This year, the jr. high art teacher, Elizabeth Farnesi, and I joined forces. Liz's eighth grade students were paired up with a few of my third graders to participate in a collaborative art project.
It began with my 3rd grade students designing their own aliens inspired by the art of surrealist artist Joan Miro. Students created their alien creatures in their own environments, gave them a name, and imagined what special abilities the aliens would have (this was included in the students' artist statement about their artwork). Once they were finished, the drawings were sent over to the junior high where the eighth graders were able to pick the drawing of their choice.
Mrs. Farnesi worked with the eighth grade students to design a plan for their alien. They figured out what colors they would need, how it would look from certain angles and how the monster was going to be portrayed. The junior high students were also to choose whether they wanted to recreate the monster using clay, felt or render the alien as a realistic drawing.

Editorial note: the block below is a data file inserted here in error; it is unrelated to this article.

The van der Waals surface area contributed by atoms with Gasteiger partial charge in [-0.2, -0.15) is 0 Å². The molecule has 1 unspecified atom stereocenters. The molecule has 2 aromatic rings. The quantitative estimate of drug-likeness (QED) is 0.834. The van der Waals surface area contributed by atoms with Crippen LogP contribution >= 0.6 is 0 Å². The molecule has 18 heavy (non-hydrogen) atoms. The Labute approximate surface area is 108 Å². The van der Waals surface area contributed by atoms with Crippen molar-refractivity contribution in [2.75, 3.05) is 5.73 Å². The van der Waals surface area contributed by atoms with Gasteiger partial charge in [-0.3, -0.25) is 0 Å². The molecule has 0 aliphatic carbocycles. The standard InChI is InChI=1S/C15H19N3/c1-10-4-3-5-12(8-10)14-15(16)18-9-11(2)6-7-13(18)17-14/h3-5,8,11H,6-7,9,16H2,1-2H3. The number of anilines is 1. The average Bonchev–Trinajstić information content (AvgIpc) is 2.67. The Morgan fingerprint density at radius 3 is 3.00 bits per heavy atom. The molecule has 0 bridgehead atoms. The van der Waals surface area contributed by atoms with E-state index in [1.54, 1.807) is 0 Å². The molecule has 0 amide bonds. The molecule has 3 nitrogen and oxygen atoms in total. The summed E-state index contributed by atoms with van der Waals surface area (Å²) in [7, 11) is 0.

After creating their alien, the 8th grade students had to design the packaging for the alien to be transported in back to our school and to the 3rd grade student. All of the junior high students were generous enough to donate their project to their elementary partners. The students were so excited and loved every single one!
Here are a few examples of drawings my 3rd grade students had created:
And here are a few finished creations!
Once the artworks were complete, the 3rd graders received a nice surprise! These images were used on our publicity within our school district.